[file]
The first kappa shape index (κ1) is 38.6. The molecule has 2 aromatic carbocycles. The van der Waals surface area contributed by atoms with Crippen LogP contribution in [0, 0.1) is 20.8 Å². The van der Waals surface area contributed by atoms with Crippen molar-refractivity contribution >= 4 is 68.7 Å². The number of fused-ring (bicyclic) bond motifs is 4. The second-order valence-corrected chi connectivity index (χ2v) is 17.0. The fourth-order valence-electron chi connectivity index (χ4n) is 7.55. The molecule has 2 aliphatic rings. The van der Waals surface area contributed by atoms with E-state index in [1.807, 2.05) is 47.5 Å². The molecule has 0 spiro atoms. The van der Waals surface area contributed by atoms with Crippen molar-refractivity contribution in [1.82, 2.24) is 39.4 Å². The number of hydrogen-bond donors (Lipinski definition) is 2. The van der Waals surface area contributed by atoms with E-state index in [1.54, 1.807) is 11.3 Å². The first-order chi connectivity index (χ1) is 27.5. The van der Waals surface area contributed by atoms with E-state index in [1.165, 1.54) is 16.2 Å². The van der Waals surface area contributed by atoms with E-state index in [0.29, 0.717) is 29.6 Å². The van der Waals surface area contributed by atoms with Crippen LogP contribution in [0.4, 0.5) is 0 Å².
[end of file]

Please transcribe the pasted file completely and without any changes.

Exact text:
The first kappa shape index (κ1) is 38.6. The molecule has 2 aromatic carbocycles. The van der Waals surface area contributed by atoms with Crippen LogP contribution in [0, 0.1) is 20.8 Å². The van der Waals surface area contributed by atoms with Crippen molar-refractivity contribution >= 4 is 68.7 Å². The number of fused-ring (bicyclic) bond motifs is 4. The second-order valence-corrected chi connectivity index (χ2v) is 17.0. The fourth-order valence-electron chi connectivity index (χ4n) is 7.55. The molecule has 2 aliphatic rings. The van der Waals surface area contributed by atoms with E-state index in [1.807, 2.05) is 47.5 Å². The molecule has 0 spiro atoms. The van der Waals surface area contributed by atoms with Crippen molar-refractivity contribution in [1.82, 2.24) is 39.4 Å². The number of hydrogen-bond donors (Lipinski definition) is 2. The van der Waals surface area contributed by atoms with E-state index in [1.54, 1.807) is 11.3 Å². The first-order chi connectivity index (χ1) is 27.5. The van der Waals surface area contributed by atoms with E-state index in [1.165, 1.54) is 16.2 Å². The van der Waals surface area contributed by atoms with E-state index in [0.29, 0.717) is 29.6 Å². The van der Waals surface area contributed by atoms with Crippen LogP contribution in [0.4, 0.5) is 0 Å².